The same applies if, entrained by the conveyor 12, the bottles 10 to be dried come into contact with the fixed cylindrical wall 41.

In this case, they come into contact only with the bead 42 of this wall.

If, when slowed down by the fixed cylindrical wall 41, a bottle 10 be dried was caught up with by the panel 26 of the turnstile 25 on its upstream side, there will also be no risk of soiling because the bead 40 on each of the panels 26 projects to each side thereof.

When, guided by the fixed cylindrical wall 41, a bottle 10 to be dried arrives at the end of the panel 26 of the turnstile 26 which is holding it back, in line with the fixed oblique wall 44, it is in contact only with the conveyor 12.

Guided by the fixed oblique wall 44, the bottle 10 to be dried then enters the tunnel 65, as shown schematically in chain-dotted outline at 10-III in FIG. 3, until it reaches the drying chamber 41 through which it passes longitudinally.

Along its part of movement through the drying enclosure 14 the bottle 10 to be dried receives over all its surface the ultraviolet radiation emitted by the ultraviolet radiation lamp 15 and diffused throughout the drying enclosure 14 by reflection from its walls.

Because the lamp 15 is obliquely disposed in the drying enclosure 14 the angles of incidence IA, IV of the radiation on the cylindrical wall 58 of the drying enclosure 14 relative to a normal N to the cylindrical wall 58 are different according to whether the radiation is emitted by the upstream end EA of the ultraviolet radiation lamp 15 or by its downstream end EV, as schematically represented by the arrows in FIG. 8.

The advantageous result of this is to spread the effects of the ultraviolet radiation heightwise of the bottle 10 to be dried.

The oblique disposition of the lamp 15 has the further advantage of favoring drying first of the front surface of the bottle 10 (meaning the front surface relative to its direction of movement) and then of its rear surface.

Leaving the drying enclosure 14 through the tunnel 65, the dried bottle 10, still entrained by the conveyor 12, falls off the conveyor 12 at its downstream end.

It can then be collected in a hopper or taken up by another conveyor (not shown).

Forming an airlock, the turnstile 25 both masks the ultraviolet radiation at the loading station 13 and separates the bottles 10 to be dried, normally preventing any buildup of the latter at the entrance to the drying enclosure 14.

Should any such buildup occur, the door 56 in the cover 54 enables it to be cleared.

FIGS. 10 through 13 relate to a preferred embodiment of the drying enclosure 14, to be more precise of its cylindrical wall 58, this enclosure containing the ultraviolet radiation lamp 15 as previously.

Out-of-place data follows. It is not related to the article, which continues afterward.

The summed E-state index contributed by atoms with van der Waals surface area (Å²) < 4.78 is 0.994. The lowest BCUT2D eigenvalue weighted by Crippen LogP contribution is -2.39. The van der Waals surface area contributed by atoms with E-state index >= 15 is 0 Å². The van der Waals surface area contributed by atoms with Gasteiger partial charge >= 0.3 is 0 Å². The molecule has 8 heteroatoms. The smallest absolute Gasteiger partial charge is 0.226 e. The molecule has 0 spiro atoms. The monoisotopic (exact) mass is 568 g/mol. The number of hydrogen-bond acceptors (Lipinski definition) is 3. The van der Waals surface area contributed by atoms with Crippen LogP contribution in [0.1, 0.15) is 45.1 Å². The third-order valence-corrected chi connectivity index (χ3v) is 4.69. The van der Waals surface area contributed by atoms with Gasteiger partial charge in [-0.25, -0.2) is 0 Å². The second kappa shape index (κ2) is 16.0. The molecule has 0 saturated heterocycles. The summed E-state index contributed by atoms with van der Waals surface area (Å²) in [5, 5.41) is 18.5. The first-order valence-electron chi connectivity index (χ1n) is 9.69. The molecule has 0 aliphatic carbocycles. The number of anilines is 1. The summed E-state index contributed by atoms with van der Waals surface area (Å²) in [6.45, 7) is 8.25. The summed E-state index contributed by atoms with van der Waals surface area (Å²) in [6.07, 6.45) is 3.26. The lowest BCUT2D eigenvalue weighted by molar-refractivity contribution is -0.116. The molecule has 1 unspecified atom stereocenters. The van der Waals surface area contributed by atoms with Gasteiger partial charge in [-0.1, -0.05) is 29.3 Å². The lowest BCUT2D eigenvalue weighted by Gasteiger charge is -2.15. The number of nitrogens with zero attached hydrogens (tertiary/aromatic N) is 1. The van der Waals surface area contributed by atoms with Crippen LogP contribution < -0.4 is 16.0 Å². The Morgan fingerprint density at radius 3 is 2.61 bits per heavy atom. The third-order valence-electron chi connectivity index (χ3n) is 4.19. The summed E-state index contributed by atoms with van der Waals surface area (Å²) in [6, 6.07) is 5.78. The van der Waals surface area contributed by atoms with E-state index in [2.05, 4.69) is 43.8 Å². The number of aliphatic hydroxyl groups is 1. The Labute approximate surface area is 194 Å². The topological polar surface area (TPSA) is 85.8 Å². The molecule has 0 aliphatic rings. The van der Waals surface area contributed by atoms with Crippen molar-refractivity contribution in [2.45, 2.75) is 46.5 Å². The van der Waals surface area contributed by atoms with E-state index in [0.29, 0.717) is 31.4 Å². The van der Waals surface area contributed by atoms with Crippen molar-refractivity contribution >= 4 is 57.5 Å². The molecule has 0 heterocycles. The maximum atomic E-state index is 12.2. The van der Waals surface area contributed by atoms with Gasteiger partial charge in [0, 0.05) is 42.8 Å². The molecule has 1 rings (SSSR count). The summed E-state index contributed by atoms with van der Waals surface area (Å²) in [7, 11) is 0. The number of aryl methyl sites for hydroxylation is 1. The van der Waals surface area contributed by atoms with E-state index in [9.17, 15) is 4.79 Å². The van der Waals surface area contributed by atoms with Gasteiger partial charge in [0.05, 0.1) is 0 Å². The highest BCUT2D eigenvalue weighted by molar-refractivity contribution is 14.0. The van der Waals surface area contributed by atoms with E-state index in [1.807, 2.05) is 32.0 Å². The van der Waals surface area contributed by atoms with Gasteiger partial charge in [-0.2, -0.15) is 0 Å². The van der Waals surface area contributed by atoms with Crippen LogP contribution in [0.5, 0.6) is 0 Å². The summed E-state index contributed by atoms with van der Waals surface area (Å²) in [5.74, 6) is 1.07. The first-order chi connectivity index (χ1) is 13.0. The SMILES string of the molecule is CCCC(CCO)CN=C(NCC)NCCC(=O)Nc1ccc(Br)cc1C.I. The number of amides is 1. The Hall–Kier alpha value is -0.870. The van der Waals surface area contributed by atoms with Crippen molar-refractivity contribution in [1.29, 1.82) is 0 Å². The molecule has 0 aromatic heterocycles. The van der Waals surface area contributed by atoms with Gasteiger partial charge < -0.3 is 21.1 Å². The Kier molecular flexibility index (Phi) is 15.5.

The ultraviolet radiation lamp 15 lies on a plane P1 referred to hereinafter for convenience only as the radiation plane.

The radiation plane P1 is parallel to the generatrices of the cylindrical wall 58 and perpendicular to its longitudinal plane of symmetry P2.

The objects 10 to be dried are placed upright on a plane P3 referred to hereinafter for convenience only as the movement plane.

The movement plane P3 is parallel to the radiation plane P1.

In practise it is the plane of the conveyor 12.

The positions of the planes P1, P2, P3 are schematically represented in the figures by chain-dotted lines.

Referring to FIG. 12, the profile of the transverse cross-section of the cylindrical wall 58 is at least in part formed of elliptical arcs E1, E2, E3, . . . , Ei which have a common first focus C on the axis along which the radiation plane P1 intersects the longitudinal plane of symmetry P2 and respective second foci C1, C2, C3, . . . , Ci staggered heightwise perpendicularly to the radiation plane P1.

To simplify FIG. 12 only four elliptical arcs E1, E2, E3 and E4 are shown, starting from a point M1 in the movement plane P3.

Also for reasons of simplicity, the elliptical arc E1 extends from this point M1 to a point M2, the elliptical arc E2 extends from the point M2 to a point M3, the elliptical arc E3 extends from the point M3 to the point M4 and the elliptical arc E4 extends from the point M4 to a point M5 in the radiation plan P1.

In practise, however, the elliptical arcs E1, E2, E3, E4 are not necessarily strictly consecutive to each other, some smoothing being applied in practise between the elliptical arcs to achieve the necessary continuity of the surface of the cylindrical wall 58.

In this embodiment the profile of the transverse cross-section of the cylindrical wall 58 beyond the point M5, that is to say above the radiation plane P1, is a circular arc of radius R' centred at C' between the radiation plane P1 and the movement plane P3.

Of course, the arrangements are symmetrical on either side of the longitudinal plane of symmetry P2.

In the embodiment shown in FIG. 12 all the second foci C1, C2, C3, C4 of the elliptical arcs E1, E2, E3, E4 are staggered along a same straight line segment D contained in the longitudinal plane of symmetry P2.

In FIG. 12 this straight line segment D is therefore coincident with the plane P2.

The second foci C1, C2, C3, C4 are in practise the mid-points of successive straight line segments Z1, Z2, Z3, Z4 staggered heightwise from the movement plane P3, all have the same length H and are in corresponding relationship to respective separate focussing areas for the objects 10 to be dried.

The elliptical arcs E1, E2, E3, E4 subtend solid angles S1, S2, S3, S4 at their common first focus C.

For reasons explained already, the solid angles S1, S2, S3, S4 are preferably proportional to the square of the major axes A1, A2, A3, A4 of the respective elliptical arcs E1, E2, E3, E4.

In other words: ##EQU1##

In an ellipse, the sum of the distances from any point to both foci is equal to the major axis.

In other words:

for the elliptical arc E1: M1C1+M1C=A1

for the elliptical arc E2: M1C2+M2C=A2

for the elliptical arc E3: M1C3+M3C=A3

for the elliptical arc E4: M1C4+M4C=A4.

The distances M1C1+M1C, M2C2+M2C, M3C3+M3C and M4C4+M4C are the distances travelled by the ultraviolet radiation between the ultraviolet radiation lamp 15 concentric with the first focus C and the focussing areas Z1, Z2, Z3, Z4 each concentrated on the respective second foci C1, C2, C3, C4.